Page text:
Learning to compose, in these catastrophic times, according to Stengers, thus also requires a critical mistrust to empower the conscious care for common concerns. Part of this is the politics of naming divisions to take and attribute responsibilities, as she demonstrates and observes: ‘What we are now living is the waking nightmare of a predatory capitalism to which States have handed, in all opacity, the control of the future…. In short, it is more and more blatantly obvious that the oligarchy of the super-rich has acquired the power to put the world in the service of its interests. Many ecological activists today have become as radically anti-capitalist as militants of the Marxist tradition’.[xxv] While adopting Marxist criticism of capitalism, Stengers simultaneously opposes to a homogenizing political strategy of resistance as well as to top-down state power distributed by its institutions. Whereas Latour aimed to emancipate the role of science in politics and asks us to trust institutions, Stengers plainly states the State should not be trusted, for like Science, the State is subjugated to capitalism. Capitalism, to Stengers, is ‘barbaric’, as Rosa Luxemburg wrote in 1915.[xxvi] It is a virtually transcendent machine, which is ‘fundamentally irresponsible’ and ‘incapable of hesitating: it can’t do anything other than define every situation as a source of profit’.[xxvii]
While writing this essay in September 2021, new (and by nature conservative) IPCC reports have again presented more and more alarming arguments to urgently resist the power of corporations and press the state to act responsibly. Stengers’ mistrust of Science may therefore seem untimely. In my view, however, her essay In Catastrophic Times is of great value, because it foregrounds that a cultural transformation towards more sustainable politics and ways of living should also be radically socially just. Moreover, she foregrounds how to creatively approach this major challenge with care.
Reading Stengers also made me think how current, notably post-humanist and new materialist strands of philosophy have left the Anthropocene narrative unchallenged, by leaving the historical dimension unaddressed. The myth of environmental awareness as privilege and achievement of industrial modernity, its economics, science and technologization functions to maintain the self-confidence of the project of progress, which is damaged by the more and more evidently devastating results of its logic. Questioning the idea of progress and endless growth on a limited planet alone has evoked the deep modern fear of entropy, which it nevertheless provokes. It demonstrates, as Stengers sees it, the system’s incapacity to hesitate and learn.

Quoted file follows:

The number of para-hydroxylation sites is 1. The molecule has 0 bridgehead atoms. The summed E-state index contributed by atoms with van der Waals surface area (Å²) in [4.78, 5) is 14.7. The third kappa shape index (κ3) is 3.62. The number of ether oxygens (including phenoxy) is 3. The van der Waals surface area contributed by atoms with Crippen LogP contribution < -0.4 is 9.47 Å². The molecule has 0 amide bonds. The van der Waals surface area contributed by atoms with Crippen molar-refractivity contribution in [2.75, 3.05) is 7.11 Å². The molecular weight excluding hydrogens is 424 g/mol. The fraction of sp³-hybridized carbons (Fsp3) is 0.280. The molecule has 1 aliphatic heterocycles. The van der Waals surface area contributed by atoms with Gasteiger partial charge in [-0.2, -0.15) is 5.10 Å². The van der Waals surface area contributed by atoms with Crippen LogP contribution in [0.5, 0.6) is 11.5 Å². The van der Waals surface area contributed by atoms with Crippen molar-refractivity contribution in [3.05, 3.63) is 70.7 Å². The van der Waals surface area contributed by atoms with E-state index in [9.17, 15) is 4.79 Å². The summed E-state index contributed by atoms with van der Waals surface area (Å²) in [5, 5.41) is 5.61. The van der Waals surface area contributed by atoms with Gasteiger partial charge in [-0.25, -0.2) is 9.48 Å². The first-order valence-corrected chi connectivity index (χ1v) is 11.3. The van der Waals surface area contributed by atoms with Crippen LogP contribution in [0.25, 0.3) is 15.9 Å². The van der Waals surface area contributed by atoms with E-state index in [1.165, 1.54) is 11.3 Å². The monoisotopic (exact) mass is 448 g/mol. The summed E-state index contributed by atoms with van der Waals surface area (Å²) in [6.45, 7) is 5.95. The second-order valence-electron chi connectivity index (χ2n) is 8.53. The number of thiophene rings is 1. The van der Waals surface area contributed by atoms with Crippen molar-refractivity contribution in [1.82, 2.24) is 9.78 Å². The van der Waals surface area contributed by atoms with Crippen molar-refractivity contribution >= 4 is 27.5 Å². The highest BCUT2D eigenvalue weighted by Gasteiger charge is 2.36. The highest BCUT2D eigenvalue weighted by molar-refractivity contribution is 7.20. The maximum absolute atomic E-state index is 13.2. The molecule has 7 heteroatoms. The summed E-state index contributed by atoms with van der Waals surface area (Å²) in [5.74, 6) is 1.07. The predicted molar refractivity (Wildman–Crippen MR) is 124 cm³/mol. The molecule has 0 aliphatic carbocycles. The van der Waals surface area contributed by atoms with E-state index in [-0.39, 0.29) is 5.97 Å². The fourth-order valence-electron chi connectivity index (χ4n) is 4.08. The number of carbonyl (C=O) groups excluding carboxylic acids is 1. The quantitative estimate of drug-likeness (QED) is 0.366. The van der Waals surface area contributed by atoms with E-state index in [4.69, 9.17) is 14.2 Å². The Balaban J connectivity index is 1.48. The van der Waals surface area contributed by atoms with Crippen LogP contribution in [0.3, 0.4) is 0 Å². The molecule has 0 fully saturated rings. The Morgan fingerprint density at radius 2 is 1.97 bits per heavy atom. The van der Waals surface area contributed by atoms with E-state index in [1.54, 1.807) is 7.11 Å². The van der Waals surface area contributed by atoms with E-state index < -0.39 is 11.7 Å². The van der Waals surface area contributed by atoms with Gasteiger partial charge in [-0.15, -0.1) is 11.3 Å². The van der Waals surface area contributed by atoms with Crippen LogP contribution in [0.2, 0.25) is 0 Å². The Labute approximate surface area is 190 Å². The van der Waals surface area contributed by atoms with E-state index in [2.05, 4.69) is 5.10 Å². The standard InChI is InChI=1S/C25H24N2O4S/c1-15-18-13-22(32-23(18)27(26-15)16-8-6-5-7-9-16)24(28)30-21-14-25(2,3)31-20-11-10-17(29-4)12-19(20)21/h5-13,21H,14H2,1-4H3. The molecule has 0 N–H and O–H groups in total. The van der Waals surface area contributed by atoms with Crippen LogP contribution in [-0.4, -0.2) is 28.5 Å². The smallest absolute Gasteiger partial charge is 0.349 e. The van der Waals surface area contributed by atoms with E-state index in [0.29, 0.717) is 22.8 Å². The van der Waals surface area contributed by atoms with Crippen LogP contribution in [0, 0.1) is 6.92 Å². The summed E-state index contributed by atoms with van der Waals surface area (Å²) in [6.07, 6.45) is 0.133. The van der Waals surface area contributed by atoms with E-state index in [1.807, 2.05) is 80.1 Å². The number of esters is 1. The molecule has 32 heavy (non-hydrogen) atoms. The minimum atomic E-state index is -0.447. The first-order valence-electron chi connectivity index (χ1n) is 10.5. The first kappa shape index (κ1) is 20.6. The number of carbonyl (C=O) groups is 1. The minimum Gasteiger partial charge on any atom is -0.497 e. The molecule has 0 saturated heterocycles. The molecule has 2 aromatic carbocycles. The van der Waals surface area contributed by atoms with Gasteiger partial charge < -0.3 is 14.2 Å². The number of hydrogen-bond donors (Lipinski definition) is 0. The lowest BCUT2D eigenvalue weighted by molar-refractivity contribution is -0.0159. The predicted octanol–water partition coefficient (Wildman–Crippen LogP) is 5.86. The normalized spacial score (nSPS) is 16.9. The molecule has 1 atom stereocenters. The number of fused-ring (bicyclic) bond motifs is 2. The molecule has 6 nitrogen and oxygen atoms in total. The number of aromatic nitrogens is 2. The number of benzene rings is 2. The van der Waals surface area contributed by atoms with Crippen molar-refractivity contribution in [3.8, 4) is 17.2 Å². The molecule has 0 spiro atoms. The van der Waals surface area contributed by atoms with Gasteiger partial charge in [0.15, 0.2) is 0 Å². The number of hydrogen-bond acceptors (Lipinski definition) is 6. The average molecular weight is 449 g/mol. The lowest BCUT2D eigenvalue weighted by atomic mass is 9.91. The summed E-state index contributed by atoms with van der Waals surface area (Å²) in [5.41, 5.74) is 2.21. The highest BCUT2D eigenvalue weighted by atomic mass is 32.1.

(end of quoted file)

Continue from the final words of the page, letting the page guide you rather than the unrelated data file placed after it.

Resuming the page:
In these times of ecological collapse and the revival of (white, male) supremacist ideas, and the Anthropocene ‘perspective from nowhere’ discouraging the art of paying attention, Stengers’ criticism is spot on and timely. Reclaiming the art of questioning and paying attention refutes the contradiction between politics and the personal, between struggle and creation. The urgent need to stop the destruction of the nature we inhabit and the nature we are and care for, requires the ‘honoring of divergencies’ in collective and artful fostering of confidence and trust. It calls for the sharp distinctions Stengers makes, and for the connections she proposes. Reclaiming one’s own actions as choices means things can be changed in order to live up to one’s values as well. It motivates and is motivated by collective action.
[i] Isabelle Stengers, In Catastrophic Times: Resisting the Coming Barbarism, trans. Andrew Goffey, Open Humanities Press in collaboration with meson press, 2015, p. 50, http://openhumanitiespress.org/books/download/Stengers_2015_In-Catastrophic-Times.pdf. Italics are Stengers’.’
[ii] Stengers, Catastrophic Times, p. 104.
[iii] Interview with Susanne Moser, scientific expert on psychological and social reactions to climate change, in: Marcel aan de Brugh, Wouter van Noort and Paul Luttikhuis, “Ja, er is angst: we zien welke ramp er gaande is,” NRC Handelsblad (August 13 2021). https://www.nrc.nl/nieuws/2021/08/13/ja-er-is-angst-we-zien-welke-ramp-er-gaande-is-a4054681.
[iv] Stengers, Catastrophic Times, p. 108. See also p. 73: ‘we need researchers able to participate in the creation of the responses on which the possibility of a future that is not barbaric depends’.